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> Write Conflict - Planning For And Workaround, Access 97    
 
   
dw85745
post Aug 29 2019, 12:30 PM
Post#1



Posts: 103
Joined: 29-September 10
From: AZ


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Background
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I use Access strictly as a backend.
Currently I have a VB Program that updates certain Access tables (call them data tables) automatically (mainly on time criteria but time varies).
Also part of this VB program are User Forms which modify properties in other Access Tables (call them User tables).

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Question
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My concern are:
1) Will I get a write conflict from Access if on the odd chance the user tries to Update a User tables at the same time the App tries to write a Data Table?
2) IF so what is the best way to handle this conflict ?
a) Where do I find the error codes for Write errors (assume there are more than one)
b) SHould I process those error codes in the calling program and then attempt to rewrite the record
- or-
c) or is it better to somehow deal with that error within Access itself -- and if so , how?
This post has been edited by dw85745: Aug 29 2019, 12:31 PM
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theDBguy
post Aug 29 2019, 12:40 PM
Post#2


UA Moderator
Posts: 76,818
Joined: 19-June 07
From: SunnySandyEggo


Hi. Not sure I understand, but you would only get write conflict errors if you're trying to modify data. Otherwise, if you're trying to modify the table structure, you might get an access denied or write permission error instead.

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Just my 2 cents... "And if I claim to be a wise man, it surely means that I don't know" - Kansas
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dw85745
post Aug 29 2019, 01:33 PM
Post#3



Posts: 103
Joined: 29-September 10
From: AZ


theDBGuy: Thanks for responding.

QUOTE
Not sure I understand, but you would only get write conflict errors if you're trying to modify data.

So since I am writing to two separate tables NO Chance of a conflict or Access saying -- Can't write because writing to other Table?

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BTW: Never heard back or saw a post in Forum on info I sent you regarding resolving Access DB corruption ?
This post has been edited by dw85745: Aug 29 2019, 01:35 PM
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theDBguy
post Aug 29 2019, 01:38 PM
Post#4


UA Moderator
Posts: 76,818
Joined: 19-June 07
From: SunnySandyEggo


Again, write conflicts, to me, means writing data to the same table and same record by (at least) two different users or transactions or processes. Otherwise, then no, you shouldn't get an error.

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Just my 2 cents... "And if I claim to be a wise man, it surely means that I don't know" - Kansas
Access Website | Access Blog | Email
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tina t
post Aug 29 2019, 02:17 PM
Post#5



Posts: 6,177
Joined: 11-November 10
From: SoCal, USA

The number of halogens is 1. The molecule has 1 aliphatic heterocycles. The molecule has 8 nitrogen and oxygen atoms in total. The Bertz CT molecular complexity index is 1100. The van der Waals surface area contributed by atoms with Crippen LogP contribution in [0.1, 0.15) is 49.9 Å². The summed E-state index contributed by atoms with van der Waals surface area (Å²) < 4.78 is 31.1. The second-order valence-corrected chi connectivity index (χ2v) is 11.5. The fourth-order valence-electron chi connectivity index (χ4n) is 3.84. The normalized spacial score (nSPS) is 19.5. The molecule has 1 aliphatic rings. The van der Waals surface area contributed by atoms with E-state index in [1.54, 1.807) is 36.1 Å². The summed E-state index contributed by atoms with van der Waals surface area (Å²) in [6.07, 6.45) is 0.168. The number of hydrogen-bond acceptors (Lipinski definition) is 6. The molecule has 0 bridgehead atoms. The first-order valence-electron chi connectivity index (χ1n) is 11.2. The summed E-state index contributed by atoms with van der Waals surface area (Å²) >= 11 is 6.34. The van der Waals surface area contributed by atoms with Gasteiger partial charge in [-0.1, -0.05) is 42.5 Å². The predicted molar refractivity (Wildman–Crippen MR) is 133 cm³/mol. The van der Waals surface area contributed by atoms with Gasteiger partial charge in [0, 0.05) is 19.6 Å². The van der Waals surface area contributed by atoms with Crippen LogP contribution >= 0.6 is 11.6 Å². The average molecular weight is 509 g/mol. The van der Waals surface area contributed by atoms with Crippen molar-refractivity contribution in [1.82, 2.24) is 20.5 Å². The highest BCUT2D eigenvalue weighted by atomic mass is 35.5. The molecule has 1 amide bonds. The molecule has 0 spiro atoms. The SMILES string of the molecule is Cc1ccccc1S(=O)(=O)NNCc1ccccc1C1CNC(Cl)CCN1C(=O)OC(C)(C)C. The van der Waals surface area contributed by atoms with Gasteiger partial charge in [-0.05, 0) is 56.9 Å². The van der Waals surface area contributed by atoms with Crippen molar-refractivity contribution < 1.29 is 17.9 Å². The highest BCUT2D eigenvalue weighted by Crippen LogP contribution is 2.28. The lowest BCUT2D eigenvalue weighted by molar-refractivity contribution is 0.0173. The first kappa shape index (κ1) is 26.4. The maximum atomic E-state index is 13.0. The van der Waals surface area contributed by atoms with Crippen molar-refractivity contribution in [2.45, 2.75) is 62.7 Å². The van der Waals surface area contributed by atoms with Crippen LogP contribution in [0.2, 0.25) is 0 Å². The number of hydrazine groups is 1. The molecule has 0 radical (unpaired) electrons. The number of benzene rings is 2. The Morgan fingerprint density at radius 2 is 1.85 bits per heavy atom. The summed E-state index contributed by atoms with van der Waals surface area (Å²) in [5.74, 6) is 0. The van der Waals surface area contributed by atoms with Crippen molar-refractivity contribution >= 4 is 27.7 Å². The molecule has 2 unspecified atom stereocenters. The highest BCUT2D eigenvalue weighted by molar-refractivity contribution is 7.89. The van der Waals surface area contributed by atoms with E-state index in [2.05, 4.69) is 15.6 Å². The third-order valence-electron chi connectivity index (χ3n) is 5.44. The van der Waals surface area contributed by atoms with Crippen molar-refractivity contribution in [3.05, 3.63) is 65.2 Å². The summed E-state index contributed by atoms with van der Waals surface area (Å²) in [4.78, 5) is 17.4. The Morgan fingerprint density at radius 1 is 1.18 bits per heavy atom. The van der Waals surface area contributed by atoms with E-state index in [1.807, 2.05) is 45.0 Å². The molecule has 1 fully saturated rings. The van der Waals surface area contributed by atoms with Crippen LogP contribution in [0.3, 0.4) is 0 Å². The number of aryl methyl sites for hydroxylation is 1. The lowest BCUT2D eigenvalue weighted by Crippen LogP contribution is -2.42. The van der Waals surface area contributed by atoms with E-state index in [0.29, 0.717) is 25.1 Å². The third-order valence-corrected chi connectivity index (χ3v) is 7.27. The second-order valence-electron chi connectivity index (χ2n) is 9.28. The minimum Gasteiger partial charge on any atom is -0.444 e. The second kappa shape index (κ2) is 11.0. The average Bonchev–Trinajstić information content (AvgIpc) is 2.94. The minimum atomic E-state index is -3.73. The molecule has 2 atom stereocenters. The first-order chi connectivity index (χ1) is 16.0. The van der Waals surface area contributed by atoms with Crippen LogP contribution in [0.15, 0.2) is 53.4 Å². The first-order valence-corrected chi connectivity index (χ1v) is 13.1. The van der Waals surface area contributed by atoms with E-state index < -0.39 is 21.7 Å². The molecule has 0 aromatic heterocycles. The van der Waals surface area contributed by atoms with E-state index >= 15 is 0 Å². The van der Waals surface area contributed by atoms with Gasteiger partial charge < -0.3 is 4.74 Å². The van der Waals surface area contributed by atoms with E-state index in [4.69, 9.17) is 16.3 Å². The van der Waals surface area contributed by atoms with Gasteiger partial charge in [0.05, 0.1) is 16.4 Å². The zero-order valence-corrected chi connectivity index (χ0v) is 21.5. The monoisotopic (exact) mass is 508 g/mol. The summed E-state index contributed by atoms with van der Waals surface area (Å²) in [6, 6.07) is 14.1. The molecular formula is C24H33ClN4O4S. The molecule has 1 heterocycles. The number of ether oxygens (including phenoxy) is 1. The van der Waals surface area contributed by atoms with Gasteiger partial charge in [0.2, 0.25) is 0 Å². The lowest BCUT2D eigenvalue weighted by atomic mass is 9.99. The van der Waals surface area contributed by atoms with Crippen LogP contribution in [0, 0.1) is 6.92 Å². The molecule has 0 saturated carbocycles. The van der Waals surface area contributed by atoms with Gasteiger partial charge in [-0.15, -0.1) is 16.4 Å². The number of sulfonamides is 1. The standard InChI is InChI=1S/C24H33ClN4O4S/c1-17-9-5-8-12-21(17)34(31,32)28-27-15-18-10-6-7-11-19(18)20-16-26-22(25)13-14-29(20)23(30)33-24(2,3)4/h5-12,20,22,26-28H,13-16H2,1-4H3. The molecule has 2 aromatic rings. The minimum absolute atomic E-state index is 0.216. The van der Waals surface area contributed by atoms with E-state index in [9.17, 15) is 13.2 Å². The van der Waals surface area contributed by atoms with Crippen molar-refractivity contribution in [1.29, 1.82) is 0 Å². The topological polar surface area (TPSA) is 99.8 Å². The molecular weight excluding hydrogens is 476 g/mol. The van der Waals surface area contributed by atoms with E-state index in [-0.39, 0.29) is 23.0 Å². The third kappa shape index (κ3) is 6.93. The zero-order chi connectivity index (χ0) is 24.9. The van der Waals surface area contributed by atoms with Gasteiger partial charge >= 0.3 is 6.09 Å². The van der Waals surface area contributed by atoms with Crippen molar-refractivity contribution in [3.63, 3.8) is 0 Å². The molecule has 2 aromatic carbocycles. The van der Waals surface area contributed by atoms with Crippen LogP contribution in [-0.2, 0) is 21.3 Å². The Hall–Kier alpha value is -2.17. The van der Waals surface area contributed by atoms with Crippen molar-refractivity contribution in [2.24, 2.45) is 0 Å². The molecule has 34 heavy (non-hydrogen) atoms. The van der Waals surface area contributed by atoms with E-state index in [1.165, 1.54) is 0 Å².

QUOTE
Also part of this VB program are User Forms which modify properties in other Access Tables (call them User tables).

i can't imagine why anyone would allow users to modify table properties. but regardless of the business need or purpose, changing the structure of any object in a live database, where other users have current access to the db, is a recipe for corruption.

hth
tina

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"the wheel never stops turning"
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dw85745
post Aug 29 2019, 03:39 PM
Post#6



Posts: 103
Joined: 29-September 10
From: AZ


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theDBGuy
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Thanks. Haven't had a problem to date, just going over some code and want to make sure.

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tinat
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Hi tinat:

QUOTE
i can't imagine why anyone would allow users to modify table properties

If by your statement you mean modifying the table structure, the answer is No and I agree with you.

If however, you mean changing the value of a table property stored in a table, then I disagree.
Depending on the application, each user may want to customize things for themselves
and those values are stored in Access within a table structure.
Not sure how you would do it, but if you have a better solution -- other than an INI or Flat file, I'm all ears.
This post has been edited by dw85745: Aug 29 2019, 03:44 PM
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tina t
post Aug 29 2019, 07:31 PM
Post#7



Posts: 6,177
Joined: 11-November 10
From: SoCal, USA


storing data is storing data, hon, it doesn't matter what use you're going to put it to. if your users are adding/editing/deleting data in tables, no problem - that's what tables are for. if that data is going to be used to temporarily set various interface properties at runtime, AFAIK that's not a problem, either.

setting object properties and then saving those property settings in the object - that's altering structure. bad idea for a production db, especially a backend db that is shared by other users. altering structure should only be done by the developer, on the development copy of the db.

i think you already got what i said above, and we're on the same page. just restating it for folks, especially newbies, who may read this thread going forward. :)

hth
tina

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"the wheel never stops turning"
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